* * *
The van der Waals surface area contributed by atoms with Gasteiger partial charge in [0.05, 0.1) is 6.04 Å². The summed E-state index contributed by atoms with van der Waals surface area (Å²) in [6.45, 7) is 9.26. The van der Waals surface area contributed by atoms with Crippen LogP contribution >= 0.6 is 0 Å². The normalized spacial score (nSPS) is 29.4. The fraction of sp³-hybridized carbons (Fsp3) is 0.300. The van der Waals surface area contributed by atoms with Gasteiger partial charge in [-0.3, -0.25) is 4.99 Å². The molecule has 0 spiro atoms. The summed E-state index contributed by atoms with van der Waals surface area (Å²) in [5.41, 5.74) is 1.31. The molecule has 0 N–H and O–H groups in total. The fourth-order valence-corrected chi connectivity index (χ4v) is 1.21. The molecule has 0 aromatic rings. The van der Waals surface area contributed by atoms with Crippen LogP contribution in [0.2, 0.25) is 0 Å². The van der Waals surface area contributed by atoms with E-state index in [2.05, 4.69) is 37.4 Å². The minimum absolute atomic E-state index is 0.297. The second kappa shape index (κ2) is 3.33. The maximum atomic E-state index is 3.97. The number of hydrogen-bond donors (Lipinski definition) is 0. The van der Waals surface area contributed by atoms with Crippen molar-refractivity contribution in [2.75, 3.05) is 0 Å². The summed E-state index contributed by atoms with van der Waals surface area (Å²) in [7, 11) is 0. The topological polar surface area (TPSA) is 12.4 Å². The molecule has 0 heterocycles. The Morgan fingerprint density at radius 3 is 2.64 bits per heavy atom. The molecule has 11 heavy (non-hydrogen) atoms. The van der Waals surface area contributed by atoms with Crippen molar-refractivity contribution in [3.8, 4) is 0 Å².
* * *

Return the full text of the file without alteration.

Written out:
The van der Waals surface area contributed by atoms with Gasteiger partial charge in [0.05, 0.1) is 6.04 Å². The summed E-state index contributed by atoms with van der Waals surface area (Å²) in [6.45, 7) is 9.26. The van der Waals surface area contributed by atoms with Crippen LogP contribution >= 0.6 is 0 Å². The normalized spacial score (nSPS) is 29.4. The fraction of sp³-hybridized carbons (Fsp3) is 0.300. The van der Waals surface area contributed by atoms with Gasteiger partial charge in [-0.3, -0.25) is 4.99 Å². The molecule has 0 spiro atoms. The summed E-state index contributed by atoms with van der Waals surface area (Å²) in [5.41, 5.74) is 1.31. The molecule has 0 N–H and O–H groups in total. The fourth-order valence-corrected chi connectivity index (χ4v) is 1.21. The molecule has 0 aromatic rings. The van der Waals surface area contributed by atoms with Crippen LogP contribution in [0.2, 0.25) is 0 Å². The van der Waals surface area contributed by atoms with E-state index in [2.05, 4.69) is 37.4 Å². The minimum absolute atomic E-state index is 0.297. The second kappa shape index (κ2) is 3.33. The maximum atomic E-state index is 3.97. The number of hydrogen-bond donors (Lipinski definition) is 0. The van der Waals surface area contributed by atoms with Crippen molar-refractivity contribution in [2.75, 3.05) is 0 Å². The summed E-state index contributed by atoms with van der Waals surface area (Å²) in [7, 11) is 0. The topological polar surface area (TPSA) is 12.4 Å². The molecule has 0 heterocycles. The Morgan fingerprint density at radius 3 is 2.64 bits per heavy atom. The molecule has 11 heavy (non-hydrogen) atoms. The van der Waals surface area contributed by atoms with Crippen molar-refractivity contribution in [3.8, 4) is 0 Å².